At this point it is very important to distinguish musings from obsessive thoughts. Obsessive thoughts usually occur in the context of obsessive-compulsive disorder and involve imaginings or impulses to act on specific topics such as clutter or pollution. They are experienced as frightening, inappropriate, and external. The latter distinguishes them from rumination. In ruminations, individuals feel that the thoughts originate with them and, while not pleasant, usually involve realistic ideas (e.g., “I will fail the exam tomorrow”). Obsessive thoughts, on the other hand, are often absurd (e.g., “If I don’t wash my hands for at least half an hour, I will surely get infected”). However, it is possible for individuals to suffer from obsessive thoughts and ruminations at the same time.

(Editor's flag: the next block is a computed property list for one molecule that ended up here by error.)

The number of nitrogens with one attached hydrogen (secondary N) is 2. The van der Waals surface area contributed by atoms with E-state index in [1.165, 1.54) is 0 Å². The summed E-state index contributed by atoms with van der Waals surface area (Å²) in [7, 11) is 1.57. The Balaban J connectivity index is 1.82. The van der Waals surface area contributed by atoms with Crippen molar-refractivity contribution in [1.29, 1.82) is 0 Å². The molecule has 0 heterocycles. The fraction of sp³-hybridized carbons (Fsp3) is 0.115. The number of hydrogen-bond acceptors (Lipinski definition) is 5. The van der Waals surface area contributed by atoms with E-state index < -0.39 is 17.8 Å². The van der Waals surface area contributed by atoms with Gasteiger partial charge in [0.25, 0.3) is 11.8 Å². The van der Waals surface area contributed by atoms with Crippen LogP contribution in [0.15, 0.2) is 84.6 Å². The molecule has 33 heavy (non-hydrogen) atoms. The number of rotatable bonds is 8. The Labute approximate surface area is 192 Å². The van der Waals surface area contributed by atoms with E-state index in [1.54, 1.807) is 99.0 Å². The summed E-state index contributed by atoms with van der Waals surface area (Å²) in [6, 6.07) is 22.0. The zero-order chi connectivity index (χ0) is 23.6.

Once caught in a thought carousel, this is fairly normal. However, if this happens regularly, it can have serious effects on the psyche and body. Those who constantly suffer from musings have an increased risk of anxiety disorders and depression. In the same way, they can also occur in the context of the above-mentioned diseases, as well as post-traumatic stress disorder, borderline and other mental illnesses. In all cases, they cause suffering and limitations and affect the sufferers as follows:
Many studies also prove that recurring ruminations release stress hormones that weaken the entire immune system. The body is thus in a permanent state of alert.
Finally, the question now arises as to how to deal with constant brooding or even how to act preventively. The following psychologically based strategies can be helpful:
“Getting something off your chest” actually works in writing, too! The point is to look all thoughts, perhaps even negative ones, directly in the eye and get an overview of them. As soon as they are written down, they usually appear somewhat smaller and perhaps more solvable. It is also important to take notes: